The Player Value System is great for comparing players who play similar minutes. The Adjusted Player Value System is great for comparing players who get different minutes per game, sometimes with surprising results. For example, Derrick Favors, of the Utah Jazz, gets 22.8 minutes per game. Paul Millsap, also of the Utah Jazz, gets 30.7 minutes per game. But the Jazz might want to think about giving Favors some of Millsap’s minutes because Favors’ Adjusted Player Value so far this season is 25 while Millap’s is just 23.87. On the other hand, Enes Kanter might want to take some tips from Favors. Kanter gets just 14.2 minutes per game, and with good reason. Kanter’s Adjusted Player Value is just 5.26. Part of this can be explained by his tendency to foul and turn the ball over. Kanter averages 4.056 turnovers per 48 minutes. Even worse, he averages 6.76 fouls per 48 minutes, which means he wouldn’t even be able to make it the full 48. This in turn can damage his Adjusted Player Value even more as a person takes into account that Kanter wouldn’t even play the full time.

Player Value can also be used to compare players of different positions. This breaks an old basketball myth. Point guards are often times called floor generals or basketball’s quarterback. The Point guard is also generally considered to be the most important player on the floor. Player Value not only busts this myth, but proves that point guards are actually the least important player on the floor. The center, often shoved from the spotlight much as NFL linemen are, is proven to be the most important player on the floor, closely followed by power forwards and then by wind players. Even a player like Derrick Favors, a power forward who often plays center and who is by no means a superstar, has a better Adjusted Player Value than the best point guards. John Stockton at his best only had a 10.47 Player Value. Magic Johnson had an 18.49 Player Value in his best season. And that was largely because he got more rebounds and blocks than most other point guards. Big point guards such as Magic and Oscar Robertson are thus proved to be much more valuable than a normal point guard. Kareem Abdul-Jabbar, one of the greatest centers of all time, had a whopping 198.55 Player Value in his best season. Michael Jordan, in his best season, had a 152.02 Player Value. Michael Jordan was most likely the most talented basketball player of all time, but was he the most valuable?

Player Value and Adjusted Player Value don’t necessarily prove that one player is better than another, but it does prove which player is the most valuable. A player can be immensely talented, and may even be the best player on the planet, but is not necessarily the most valuable. MVP voters often get confused between most valuable and most talented. Thus, players who aren’t necessarily the most valuable often win the MVP award.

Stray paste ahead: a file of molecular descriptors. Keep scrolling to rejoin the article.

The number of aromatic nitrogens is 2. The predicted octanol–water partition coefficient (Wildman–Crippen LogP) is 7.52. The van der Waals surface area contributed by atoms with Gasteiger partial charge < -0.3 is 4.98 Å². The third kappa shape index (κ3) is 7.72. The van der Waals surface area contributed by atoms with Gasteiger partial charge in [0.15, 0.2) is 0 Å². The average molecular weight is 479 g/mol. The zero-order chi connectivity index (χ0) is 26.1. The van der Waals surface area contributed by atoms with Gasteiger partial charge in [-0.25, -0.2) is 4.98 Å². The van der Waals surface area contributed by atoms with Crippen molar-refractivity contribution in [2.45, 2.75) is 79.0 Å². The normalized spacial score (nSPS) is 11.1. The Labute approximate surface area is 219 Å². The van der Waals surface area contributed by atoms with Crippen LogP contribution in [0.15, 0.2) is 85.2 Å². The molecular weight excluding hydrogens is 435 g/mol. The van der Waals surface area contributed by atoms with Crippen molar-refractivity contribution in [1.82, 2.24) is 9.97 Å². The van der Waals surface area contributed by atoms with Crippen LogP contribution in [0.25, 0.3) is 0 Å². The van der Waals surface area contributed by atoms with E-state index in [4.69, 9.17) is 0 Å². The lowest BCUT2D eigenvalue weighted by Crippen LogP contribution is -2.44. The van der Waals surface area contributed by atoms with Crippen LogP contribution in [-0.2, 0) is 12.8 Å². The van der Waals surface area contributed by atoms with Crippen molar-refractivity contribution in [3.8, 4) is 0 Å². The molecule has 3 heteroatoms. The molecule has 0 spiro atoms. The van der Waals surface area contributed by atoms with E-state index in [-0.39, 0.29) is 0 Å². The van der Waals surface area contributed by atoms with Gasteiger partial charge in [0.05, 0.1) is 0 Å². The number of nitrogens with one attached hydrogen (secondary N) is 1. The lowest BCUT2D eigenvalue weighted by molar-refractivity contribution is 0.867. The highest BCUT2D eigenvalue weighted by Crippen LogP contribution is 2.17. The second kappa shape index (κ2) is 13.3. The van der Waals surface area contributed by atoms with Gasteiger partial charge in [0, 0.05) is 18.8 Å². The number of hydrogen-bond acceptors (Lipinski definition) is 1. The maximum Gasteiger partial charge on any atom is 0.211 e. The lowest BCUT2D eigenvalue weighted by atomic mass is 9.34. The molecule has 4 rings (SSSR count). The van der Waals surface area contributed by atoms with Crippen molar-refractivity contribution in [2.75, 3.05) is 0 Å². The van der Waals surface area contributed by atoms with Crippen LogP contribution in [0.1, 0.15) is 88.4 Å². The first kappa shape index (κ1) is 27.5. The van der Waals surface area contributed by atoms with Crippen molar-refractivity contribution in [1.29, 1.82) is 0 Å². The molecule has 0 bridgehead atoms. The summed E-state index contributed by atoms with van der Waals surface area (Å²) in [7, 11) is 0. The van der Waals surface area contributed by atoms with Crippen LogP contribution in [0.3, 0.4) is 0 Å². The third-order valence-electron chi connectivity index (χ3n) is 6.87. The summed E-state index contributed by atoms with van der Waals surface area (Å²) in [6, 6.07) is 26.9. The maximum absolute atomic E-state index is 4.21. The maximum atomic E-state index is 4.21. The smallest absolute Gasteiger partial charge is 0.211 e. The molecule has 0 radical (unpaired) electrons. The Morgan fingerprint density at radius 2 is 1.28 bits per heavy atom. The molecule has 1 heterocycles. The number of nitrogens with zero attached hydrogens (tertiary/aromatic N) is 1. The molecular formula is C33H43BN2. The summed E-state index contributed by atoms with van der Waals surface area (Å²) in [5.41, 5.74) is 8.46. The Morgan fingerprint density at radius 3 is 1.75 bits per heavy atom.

Player Value and Adjusted Player Value can be used on a career scale as well. After finding the Player Value or Adjusted Player Value, the number is simply multiplied by how many seasons a player played and then divided by 5. The number five separates a players career into divisions of five. Thus it is best used with players who are already retired. It also gives a slight edge to players who played longer. A player’s Career Player Value is often higher than any particular season’s value. John Stockton’s Career Player Value, for example, was 27.43. Obviously, a player who plays 15 seasons is more likely to win an NBA championship than a player who only plays 10. Thus players who play longer are usually rewarded with higher player values, especially if they keep up their performance. A player who does not keep up his performance over his career is then rewarded with a lower Player Value, balancing out the longer career.

The Player Value and Adjusted Player Value Systems can be used in many ways. From comparing players who play vastly different minutes to players who play different positions. As the names imply, these systems prove which players are the most valuable as opposed to who is the most talented. When combined with the visual aspect of basketball–used to determine speed, motor and other such talents–the Player Value System can be used to put out the best lineups possible.

Statistics and Sports


Sports and statistics go hand in hand. You don’t get one without the other. Stats are the primary evidence of how well a player or a team plays. Simple statistics suggest that an NBA player averaging 20 points per game must be better than another player scoring just 10 points per game. The further you delve into statistics, the more information about a player or team you will get. Many baseball teams use statistics to help put together a winning team.

Sadly, many journalists, bloggers, color commentators and people in general like to gloss over stats and generally try to ignore them. They think statistics are too complicated and sometimes even misleading. These people will be called Visualists. Visualists believe that there is more to be gained by simply watching a team and making judgments based on what they see. Thus, statistics have often been pushed to the background and ignored. When statistics do pop up in an article or a commentary, they usually take the form of either outrageous facts and records or simple, base stats that don’t hold much substance.

My writings will be focused on statistics and why stats and visual results actually go together.